NM: Scant Evidence of Fraud, But Plenty of Voter Registration Glitches

New Mexico Secretary of State Diana Duran has released another report that, rhetoric aside, doesn't put forward any clear evidence of fraud. However, the report does show areas where Sec. Duran needs to improve the state's management of voter registration.

December 12, 2011

Last week, New Mexico Secretary of State Diana Duran released a November 16, 2011 “interim progress report” summarizing previous findings by her office raising issues with New Mexico’s voter registration database.  Like her earlier testimony last March, in which she refused to release the underlying data for her claims, this interim report by Secretary Duran is vague on details and methodology, and it lacks citations. As a result, confirming or investigating the claims and conclusions of the report is nearly impossible.  But based upon the findings of the interim report, problems with New Mexico’s voter registration systems appear to be a result of how the Secretary of State manages the voter registration lists and identifies errors. The report doesn’t demonstrate any clear evidence of intent to commit fraud.

In March 2011, Duran appeared at a hearing on “no-photo, no-vote” voter ID legislation claiming, among other things, that her office matched 117 voter registrations to people who had used foreign-national credentials to obtain driver’s licenses.  In the newly-released interim report, Secretary Duran focused on the 117 people that her office found on both lists.  The report identifies 85 individuals without any voting history and 13 individuals that lacked sufficient identifying information for her office to determine whether they were the same person that appeared on both lists.  That leaves 19 people with the same name who appeared on both lists and who voted at some point following their registration. 

Of the 19 voters who appeared on both the voter registration list and the foreign-national credentialed driver’s license list, Secretary Duran’s office identified nine people who voted prior to applying for a driver’s license using foreign national documentation.  Secretary Duran does not, however, provide information on how she matched those nine persons between the lists.  Given a large enough pool, a matching name and birthdate are not enough to ensure that it is the same person on both lists – at least not without using unique identifying numbers on both lists, which she did not do.  Moreover, even an address check cannot avoid problems with duplication of name, missing suffixes or prefixes, or even errors in the pollbooks. For the remaining 10 voters who Secretary Duran identified as registered to vote and who voted sometime after obtaining a driver’s license with foreign-national credentials, it is important to note that in the initial review of the voter file, Secretary Duran compared voting records between 2003 and 2010. During that same period 13,205 New Mexico residents became U.S. citizens.The potential for overlap here is not accounted for in her allegations.   

From the analysis the Secretary of State has presented, there have been a number of problems at the different levels of administration that handle voter registration forms. One of the complaints from the Secretary is the use of “dummy” social security numbers, as their system will not accept an application without a social security number and so some officials used other numbers and added zeros to override that feature. Correcting this problem would be a clear first step towards preventing further confusion in the state’s voting rolls. The Secretary blames provisions of the NVRA for encouraging non-citizens to register to vote by offering them a registration form at the DMV and when applying for public benefits.  Both requirements have proven to be highly successful measures that have increased access to voter registration among eligible American citizens.  If New Mexico can devise and follow more effective protocols for registering new voters, then people registering who are not eligible will not be an issue.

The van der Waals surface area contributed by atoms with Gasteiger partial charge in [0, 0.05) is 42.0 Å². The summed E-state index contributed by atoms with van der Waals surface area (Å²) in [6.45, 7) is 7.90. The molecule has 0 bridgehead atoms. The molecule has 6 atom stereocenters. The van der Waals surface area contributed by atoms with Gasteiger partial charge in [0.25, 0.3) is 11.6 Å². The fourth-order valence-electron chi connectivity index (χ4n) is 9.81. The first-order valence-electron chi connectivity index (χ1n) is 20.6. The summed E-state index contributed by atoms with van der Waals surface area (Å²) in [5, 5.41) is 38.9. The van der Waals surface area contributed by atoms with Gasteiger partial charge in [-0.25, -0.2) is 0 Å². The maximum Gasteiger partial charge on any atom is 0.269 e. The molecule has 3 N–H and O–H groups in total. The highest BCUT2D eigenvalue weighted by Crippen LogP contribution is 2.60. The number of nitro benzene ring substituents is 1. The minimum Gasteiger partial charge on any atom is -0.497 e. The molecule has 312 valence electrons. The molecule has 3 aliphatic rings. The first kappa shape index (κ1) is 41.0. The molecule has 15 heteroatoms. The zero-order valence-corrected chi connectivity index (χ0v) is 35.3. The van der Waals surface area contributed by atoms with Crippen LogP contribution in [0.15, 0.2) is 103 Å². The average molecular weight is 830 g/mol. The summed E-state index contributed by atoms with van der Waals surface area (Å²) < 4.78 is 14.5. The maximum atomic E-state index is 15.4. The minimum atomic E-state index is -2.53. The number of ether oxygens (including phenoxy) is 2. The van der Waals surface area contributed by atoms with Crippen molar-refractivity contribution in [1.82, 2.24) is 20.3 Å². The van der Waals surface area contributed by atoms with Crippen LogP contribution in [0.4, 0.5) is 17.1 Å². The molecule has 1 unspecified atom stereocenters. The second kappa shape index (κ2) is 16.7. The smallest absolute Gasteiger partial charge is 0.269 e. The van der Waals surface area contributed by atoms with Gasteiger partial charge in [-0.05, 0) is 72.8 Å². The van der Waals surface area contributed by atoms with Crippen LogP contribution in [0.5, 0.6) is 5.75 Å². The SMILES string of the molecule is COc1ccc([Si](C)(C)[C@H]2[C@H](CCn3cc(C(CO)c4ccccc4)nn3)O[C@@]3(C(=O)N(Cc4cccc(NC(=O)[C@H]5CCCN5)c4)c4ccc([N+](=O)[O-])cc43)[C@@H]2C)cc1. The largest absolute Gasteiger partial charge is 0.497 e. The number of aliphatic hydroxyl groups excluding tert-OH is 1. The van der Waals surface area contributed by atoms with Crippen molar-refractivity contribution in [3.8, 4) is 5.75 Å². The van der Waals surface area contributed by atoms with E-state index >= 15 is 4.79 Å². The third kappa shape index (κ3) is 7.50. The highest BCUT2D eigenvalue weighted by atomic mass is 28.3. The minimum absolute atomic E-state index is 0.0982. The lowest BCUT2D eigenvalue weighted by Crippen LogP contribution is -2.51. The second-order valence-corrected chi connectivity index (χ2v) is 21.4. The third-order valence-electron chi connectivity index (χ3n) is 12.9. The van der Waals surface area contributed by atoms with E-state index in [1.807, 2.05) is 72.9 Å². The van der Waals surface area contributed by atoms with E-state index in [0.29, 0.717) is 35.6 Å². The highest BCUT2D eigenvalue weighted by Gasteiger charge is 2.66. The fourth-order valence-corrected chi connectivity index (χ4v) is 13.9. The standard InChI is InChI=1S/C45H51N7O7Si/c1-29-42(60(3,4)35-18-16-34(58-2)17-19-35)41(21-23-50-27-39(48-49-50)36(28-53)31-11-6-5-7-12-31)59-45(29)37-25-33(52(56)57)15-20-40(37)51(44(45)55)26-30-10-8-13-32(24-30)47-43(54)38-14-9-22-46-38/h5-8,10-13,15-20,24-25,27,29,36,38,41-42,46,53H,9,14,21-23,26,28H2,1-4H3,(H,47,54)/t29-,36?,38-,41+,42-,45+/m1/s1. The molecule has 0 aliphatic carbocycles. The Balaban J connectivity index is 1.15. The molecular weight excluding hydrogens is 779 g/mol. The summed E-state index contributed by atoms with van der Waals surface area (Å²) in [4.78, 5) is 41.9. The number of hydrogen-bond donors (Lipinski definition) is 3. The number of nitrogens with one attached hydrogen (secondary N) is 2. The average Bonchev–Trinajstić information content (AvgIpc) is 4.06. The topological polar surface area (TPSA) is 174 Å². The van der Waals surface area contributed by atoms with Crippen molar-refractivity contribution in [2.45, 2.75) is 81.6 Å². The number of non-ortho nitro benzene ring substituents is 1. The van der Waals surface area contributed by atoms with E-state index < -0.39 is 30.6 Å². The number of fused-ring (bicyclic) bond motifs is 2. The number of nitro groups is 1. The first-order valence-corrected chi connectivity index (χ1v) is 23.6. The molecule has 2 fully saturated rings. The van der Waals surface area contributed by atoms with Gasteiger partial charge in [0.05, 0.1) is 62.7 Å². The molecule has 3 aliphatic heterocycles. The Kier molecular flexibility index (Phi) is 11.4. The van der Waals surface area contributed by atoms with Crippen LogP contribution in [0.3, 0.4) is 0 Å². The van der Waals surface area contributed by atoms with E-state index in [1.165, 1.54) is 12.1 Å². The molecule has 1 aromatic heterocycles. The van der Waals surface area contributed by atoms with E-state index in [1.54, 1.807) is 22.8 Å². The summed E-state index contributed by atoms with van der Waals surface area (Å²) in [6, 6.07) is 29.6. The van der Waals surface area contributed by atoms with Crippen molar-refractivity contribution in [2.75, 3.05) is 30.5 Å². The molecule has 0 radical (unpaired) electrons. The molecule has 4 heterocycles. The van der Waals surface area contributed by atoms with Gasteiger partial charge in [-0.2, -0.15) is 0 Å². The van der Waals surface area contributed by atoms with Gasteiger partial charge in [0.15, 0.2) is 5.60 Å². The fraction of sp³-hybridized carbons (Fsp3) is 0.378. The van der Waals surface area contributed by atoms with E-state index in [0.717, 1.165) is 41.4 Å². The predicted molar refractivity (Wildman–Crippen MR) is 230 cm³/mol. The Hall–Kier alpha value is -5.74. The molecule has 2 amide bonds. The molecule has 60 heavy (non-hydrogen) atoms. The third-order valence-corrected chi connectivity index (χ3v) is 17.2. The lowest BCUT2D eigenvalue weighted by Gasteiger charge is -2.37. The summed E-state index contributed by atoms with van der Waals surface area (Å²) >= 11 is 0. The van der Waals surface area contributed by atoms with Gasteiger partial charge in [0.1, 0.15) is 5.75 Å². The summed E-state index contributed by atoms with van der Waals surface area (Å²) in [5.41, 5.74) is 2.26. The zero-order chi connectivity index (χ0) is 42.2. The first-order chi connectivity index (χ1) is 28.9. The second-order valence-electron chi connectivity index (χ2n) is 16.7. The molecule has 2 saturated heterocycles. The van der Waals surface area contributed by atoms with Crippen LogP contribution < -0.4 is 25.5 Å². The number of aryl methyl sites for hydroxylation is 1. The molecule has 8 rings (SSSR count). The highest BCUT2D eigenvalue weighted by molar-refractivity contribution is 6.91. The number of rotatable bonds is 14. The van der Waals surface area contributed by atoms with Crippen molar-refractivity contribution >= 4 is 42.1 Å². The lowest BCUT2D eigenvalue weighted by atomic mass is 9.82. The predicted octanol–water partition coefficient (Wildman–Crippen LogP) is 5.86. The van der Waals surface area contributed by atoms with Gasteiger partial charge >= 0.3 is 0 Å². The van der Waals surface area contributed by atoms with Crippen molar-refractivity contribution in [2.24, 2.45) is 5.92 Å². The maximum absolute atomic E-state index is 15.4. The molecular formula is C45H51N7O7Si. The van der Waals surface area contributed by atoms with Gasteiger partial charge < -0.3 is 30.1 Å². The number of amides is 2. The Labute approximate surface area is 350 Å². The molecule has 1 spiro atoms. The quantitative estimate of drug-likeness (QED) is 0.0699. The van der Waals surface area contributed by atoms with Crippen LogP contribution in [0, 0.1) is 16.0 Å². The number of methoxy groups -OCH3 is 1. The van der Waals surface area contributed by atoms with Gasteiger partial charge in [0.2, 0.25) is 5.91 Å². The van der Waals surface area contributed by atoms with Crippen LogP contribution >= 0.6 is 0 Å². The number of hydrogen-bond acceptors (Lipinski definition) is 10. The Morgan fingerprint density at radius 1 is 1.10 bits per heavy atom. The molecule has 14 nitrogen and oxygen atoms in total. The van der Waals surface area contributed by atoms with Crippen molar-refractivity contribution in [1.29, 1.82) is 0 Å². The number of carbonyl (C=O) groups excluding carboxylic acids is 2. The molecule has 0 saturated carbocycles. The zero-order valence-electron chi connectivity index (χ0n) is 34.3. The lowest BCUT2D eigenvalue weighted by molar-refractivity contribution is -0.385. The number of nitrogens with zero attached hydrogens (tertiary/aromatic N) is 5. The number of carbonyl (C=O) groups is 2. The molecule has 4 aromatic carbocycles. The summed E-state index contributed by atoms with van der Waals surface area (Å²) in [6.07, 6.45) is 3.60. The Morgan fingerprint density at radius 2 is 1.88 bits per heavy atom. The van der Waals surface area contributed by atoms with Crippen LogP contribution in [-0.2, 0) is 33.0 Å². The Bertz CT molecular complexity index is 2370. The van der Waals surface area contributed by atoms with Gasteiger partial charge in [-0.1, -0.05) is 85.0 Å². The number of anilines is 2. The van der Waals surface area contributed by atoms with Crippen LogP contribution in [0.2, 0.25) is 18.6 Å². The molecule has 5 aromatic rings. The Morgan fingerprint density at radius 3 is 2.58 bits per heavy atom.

There are many ways that the processing of voter registrations can be improved, including modernizing voter registration to limit clerical and data errors that are common and allowing more shared information between state and election offices.  By allowing less opportunity for administrative error, making voter registration rules and procedures clearer, implementing safeguards, and properly adding voters to the voter file, the  types of problems identified by Secretary Duran’s interim report will be minimized. Secretary Duran has self-identified a number of areas where her office can help tighten up procedures, make forms and signage more clear for citizens and non-citizens alike, and eliminate problems with list maintenance.   The practice of holding up unrelated allegations of voter fraud, vilifying non-citizens, and creating unnecessary work for law enforcement is not responsible policy-making – it’s rabble-rousing and it’s bad governance. 

Secretary Duran has clearly identified multiple areas where her office can implement new policies, procedures and practices that would vastly improve the administration of New Mexico’s elections without imposing any new, unnecessary burdens on voters.